We are now well into another housing boom but as shown by Aasteveit, Albuquerque and Anundsen this boom is in some ways worse than the previous 1996-2006 boom because the supply response has been lower. The first figure, for example, shows that since the trough in 2012 house prices have risen a little bit faster in this boom than in the 1996-2006 boom and they have risen much faster relative to income (HPI is housing price index).
Over the same time, however, the number of new building permits and housing starts has been lower than in the previous boom (top two panels of figure 2 below). If prices have gone up as much as before but quantity has not, it follows that the elasticity of housing supply has fallen. Occasionally it’s suggested that there is an “overhang” of housing from the previous boom but that is not true. If anything, as shown in the bottom left panel, there is a decline in the housing stock relative to population.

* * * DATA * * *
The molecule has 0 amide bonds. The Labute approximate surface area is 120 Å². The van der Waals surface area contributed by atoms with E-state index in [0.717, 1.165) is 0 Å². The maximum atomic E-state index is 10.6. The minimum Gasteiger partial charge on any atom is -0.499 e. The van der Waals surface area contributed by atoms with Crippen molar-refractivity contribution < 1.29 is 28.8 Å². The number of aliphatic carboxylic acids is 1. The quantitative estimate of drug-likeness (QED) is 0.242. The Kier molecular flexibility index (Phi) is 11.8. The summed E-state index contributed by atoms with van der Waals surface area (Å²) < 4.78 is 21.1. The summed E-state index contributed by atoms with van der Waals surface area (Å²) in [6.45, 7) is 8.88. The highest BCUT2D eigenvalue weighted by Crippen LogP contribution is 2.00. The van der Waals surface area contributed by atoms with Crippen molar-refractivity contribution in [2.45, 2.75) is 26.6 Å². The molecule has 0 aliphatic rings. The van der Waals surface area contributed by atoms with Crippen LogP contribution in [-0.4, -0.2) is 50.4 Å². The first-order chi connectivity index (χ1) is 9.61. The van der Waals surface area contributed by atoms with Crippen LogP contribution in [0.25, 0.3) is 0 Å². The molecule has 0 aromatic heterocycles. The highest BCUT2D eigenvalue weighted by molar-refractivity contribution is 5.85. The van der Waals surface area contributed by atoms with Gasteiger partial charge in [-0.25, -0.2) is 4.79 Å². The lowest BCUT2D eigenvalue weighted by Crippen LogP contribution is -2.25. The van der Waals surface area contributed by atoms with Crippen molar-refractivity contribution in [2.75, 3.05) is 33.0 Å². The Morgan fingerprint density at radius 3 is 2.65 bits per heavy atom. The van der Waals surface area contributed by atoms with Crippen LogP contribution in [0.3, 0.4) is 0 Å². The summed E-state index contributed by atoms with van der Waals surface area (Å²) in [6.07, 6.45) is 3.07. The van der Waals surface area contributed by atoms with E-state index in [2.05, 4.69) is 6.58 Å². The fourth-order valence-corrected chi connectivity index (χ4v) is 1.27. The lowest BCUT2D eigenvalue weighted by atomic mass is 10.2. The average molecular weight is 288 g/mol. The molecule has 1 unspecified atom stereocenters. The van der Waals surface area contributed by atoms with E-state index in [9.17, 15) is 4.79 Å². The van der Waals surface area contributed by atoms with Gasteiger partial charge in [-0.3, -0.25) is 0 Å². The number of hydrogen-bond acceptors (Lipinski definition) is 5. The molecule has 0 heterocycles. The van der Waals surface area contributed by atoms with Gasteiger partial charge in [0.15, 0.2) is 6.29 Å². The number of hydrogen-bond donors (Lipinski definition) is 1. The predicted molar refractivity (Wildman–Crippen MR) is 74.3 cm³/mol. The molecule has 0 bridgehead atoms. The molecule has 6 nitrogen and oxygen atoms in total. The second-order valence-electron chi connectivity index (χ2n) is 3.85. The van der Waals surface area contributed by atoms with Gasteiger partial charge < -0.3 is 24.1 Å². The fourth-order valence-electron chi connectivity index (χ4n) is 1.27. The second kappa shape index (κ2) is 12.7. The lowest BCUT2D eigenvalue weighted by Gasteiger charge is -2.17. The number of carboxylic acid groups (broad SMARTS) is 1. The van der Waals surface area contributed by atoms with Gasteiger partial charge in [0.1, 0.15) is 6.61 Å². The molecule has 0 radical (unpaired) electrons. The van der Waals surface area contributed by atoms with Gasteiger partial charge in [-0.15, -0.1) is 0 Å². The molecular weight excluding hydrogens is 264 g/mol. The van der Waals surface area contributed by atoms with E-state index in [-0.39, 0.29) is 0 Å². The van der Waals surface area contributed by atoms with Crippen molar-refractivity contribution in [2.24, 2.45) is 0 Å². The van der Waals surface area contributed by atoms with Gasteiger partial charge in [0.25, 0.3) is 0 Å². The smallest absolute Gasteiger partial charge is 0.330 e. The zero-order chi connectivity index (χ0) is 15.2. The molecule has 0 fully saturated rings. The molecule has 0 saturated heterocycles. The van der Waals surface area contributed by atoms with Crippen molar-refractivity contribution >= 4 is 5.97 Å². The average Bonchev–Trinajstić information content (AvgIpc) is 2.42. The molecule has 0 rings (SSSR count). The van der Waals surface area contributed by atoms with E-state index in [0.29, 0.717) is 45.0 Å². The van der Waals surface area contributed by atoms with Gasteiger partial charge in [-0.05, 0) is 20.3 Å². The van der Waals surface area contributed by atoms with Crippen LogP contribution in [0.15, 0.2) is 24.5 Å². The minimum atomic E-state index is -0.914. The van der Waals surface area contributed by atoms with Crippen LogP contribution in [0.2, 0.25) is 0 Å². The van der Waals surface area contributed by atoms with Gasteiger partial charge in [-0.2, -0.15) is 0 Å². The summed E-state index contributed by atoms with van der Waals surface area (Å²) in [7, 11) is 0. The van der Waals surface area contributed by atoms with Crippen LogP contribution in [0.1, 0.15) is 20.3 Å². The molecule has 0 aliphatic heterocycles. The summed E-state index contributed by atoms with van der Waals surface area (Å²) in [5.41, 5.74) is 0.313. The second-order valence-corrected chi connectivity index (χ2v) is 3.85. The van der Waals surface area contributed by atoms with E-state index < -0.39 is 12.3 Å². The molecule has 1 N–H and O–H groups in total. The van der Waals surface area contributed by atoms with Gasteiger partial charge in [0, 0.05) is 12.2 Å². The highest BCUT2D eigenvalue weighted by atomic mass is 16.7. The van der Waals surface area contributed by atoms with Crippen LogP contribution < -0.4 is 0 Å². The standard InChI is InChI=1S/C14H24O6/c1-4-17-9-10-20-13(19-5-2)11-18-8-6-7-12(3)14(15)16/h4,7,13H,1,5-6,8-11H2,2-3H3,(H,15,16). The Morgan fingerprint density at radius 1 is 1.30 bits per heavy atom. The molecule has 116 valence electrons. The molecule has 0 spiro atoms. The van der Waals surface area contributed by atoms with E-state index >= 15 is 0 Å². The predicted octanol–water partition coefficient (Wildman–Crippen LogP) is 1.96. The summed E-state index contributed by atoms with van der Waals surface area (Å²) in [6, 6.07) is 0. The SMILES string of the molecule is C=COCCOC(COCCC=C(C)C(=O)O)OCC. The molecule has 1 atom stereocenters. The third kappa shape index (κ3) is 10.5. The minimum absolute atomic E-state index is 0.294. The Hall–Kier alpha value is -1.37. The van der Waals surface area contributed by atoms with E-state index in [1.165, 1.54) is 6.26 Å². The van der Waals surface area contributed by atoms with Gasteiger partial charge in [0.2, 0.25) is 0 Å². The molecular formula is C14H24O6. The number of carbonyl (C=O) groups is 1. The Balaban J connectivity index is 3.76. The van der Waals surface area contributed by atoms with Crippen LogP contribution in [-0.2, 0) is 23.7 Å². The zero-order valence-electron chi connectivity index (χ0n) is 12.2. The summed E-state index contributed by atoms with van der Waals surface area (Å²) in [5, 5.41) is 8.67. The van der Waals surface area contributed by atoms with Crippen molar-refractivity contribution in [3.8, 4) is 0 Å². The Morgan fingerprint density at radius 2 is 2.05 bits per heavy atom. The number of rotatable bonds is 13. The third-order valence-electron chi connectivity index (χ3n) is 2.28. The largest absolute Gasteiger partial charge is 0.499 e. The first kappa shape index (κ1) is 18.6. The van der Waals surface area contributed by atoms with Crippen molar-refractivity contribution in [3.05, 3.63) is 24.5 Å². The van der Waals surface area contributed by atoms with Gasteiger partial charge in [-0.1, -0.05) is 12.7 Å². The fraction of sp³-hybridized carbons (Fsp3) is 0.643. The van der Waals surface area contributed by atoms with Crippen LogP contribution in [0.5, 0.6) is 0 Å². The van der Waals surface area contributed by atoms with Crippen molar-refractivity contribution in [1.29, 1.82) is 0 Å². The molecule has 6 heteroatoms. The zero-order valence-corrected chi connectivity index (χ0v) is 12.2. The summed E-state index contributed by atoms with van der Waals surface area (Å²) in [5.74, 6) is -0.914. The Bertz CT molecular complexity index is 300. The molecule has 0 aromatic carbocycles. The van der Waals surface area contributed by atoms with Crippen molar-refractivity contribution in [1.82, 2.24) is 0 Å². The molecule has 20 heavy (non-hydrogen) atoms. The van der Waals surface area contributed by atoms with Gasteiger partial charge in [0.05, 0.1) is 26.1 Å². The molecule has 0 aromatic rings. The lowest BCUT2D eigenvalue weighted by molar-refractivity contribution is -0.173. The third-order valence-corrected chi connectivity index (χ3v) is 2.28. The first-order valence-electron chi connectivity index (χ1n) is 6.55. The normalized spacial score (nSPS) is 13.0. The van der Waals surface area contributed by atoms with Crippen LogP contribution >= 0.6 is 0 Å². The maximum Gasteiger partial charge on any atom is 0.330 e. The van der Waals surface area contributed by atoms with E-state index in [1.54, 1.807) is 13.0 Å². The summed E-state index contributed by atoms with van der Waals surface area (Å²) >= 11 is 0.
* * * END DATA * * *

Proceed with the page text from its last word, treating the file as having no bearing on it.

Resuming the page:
The authors suggest that one reason why the elasticity of housing supply has fallen is that developers are fearful of being hit in another bust. I find that implausible. Developers don’t hold onto their stock for very long and often sell even before completion so they worry at most about a year or so forward. A better explanation is that housing supply remains especially constrained in the coastal cities by regulation and limited land capacity and those constraints are becoming more binding over time–in other words, the previous boom filled the infill. It may also be the case that fear of the bust is increasing regulation as people worry even more about downward fluctuations in the price of their primary asset.
Either way, housing continues to eat the world.